Best of the best
Published 4:25 am Monday, July 10, 2006
By By KERRY WHIPPLE BEAN – Publisher
With soldiers gathered in combat fatigues and family members snapping photos, it was a familiar scene Saturday for Brewton members of the 1165th Military Police Company.
This was not a sendoff or a welcome home; it was a celebration of the National Guard unit's valor during their 15 months in Iraq.
The 1165th - made up of soldiers from Brewton and Fairhope - received the Presidential Unit Citation and the Valorous Unit Award at a ceremony at Fairhope High School. It's hard to understate the importance of the awards; they are the highest awards a unit can receive from the U.S. military.
And Barnes was not boasting. The unit spent 15 months in Iraq - longer than any other Alabama National Guard unit in the war.
Sgt. John Peavy said he won't forget what the unit lost to receive the awards. In addition to suffering injuries, one guard member, Sgt. Chris Taylor, was killed in combat.
The Presidential Unit Citation is the highest unit award presented in the U.S. Armed Forces.
It is awarded to units for extraordinary heroism in action against an armed enemy. The unit must display gallantry and determination that sets it apart for other units in the same campaign.
The degree of heroism to earn the PUC is the same as that which would warrant the award of the Distinguished Service Cross to an individual.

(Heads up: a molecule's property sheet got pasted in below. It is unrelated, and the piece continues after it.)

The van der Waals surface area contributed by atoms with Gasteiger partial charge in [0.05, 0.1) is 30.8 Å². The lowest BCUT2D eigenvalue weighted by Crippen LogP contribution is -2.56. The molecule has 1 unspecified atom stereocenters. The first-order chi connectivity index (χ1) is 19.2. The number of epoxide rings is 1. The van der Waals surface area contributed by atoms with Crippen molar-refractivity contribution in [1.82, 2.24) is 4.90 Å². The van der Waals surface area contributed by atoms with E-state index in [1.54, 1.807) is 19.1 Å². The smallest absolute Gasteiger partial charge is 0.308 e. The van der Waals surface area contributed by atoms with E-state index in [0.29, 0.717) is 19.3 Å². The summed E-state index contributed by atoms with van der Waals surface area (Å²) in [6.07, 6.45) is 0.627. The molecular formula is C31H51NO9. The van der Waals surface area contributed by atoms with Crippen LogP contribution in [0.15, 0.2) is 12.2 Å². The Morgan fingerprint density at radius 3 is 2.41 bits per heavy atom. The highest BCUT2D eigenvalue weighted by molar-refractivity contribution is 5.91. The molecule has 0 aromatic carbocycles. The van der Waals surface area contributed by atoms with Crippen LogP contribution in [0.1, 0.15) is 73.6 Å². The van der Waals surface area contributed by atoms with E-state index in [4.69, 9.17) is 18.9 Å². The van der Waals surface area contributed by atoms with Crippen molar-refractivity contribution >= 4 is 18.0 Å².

The DSC is second in precedent only to the Medal of Honor for individuals. The citation was presented for distinguished service for the period April 16 to July 15, 2004.
To receive the Valorous Unit Award, the unit must perform so as to set it apart from the other units. The degree of heroism required is the same as the award of the Silver Star to an individual. The award covered the period of May 24, 2003, to Jan. 31, 2004.
The guard unit was among the first deployed to Iraq when the war began. They were mobilized March 15, 2003 - a few days before fighting began - and stayed in Iraq from early May 2003 to late July 2004.
Lt. Col. Sylvester Cannon of the 231st Military Police Company said the guard unit's success was one of the reasons they stayed so long. “Today we recognize the soldiers of the 1165th as the best of the best,” Cannon said.
Even two years after their return, the soldiers are clearly still close, joking with each other and telling stories between the more serious moments in the ceremony.
Chris Butler, the unit's commander during their deployment, said they all grew close during their service in Iraq.
Butler said the guard members will be able to share their stories in the future with veterans of other wars - and they will always be able to display their awards proudly.
Butler said he was reminded of the unit's mission when celebrating July 4 last week.
Several public officials, including Brewton Mayor Ted Jennings, were on hand for the ceremony.
U.S. Rep. Jo Bonner, R-Ala., thanked the troops for their work to “spread freedom in a land that did not know what freedom was.”
Alabama Adjutant Gen. Mark Bowen said many people do not understand how important the awards are.
Brig. Gen. Wendell McClain of the 31st Chemical Brigade emphasized that the unit received attention for going above and beyond the call of duty.
The Brewton unit was escorted to Fairhope by the American Legion, and many family members and friends from Brewton attended the ceremony.
John Peavy's wife, Tammy Pettus Peavy, had barely known her husband when he went to Iraq. They did not begin dating until he returned. But, like many people in Brewton, she watched the unit leave and cheered in the streets when they returned.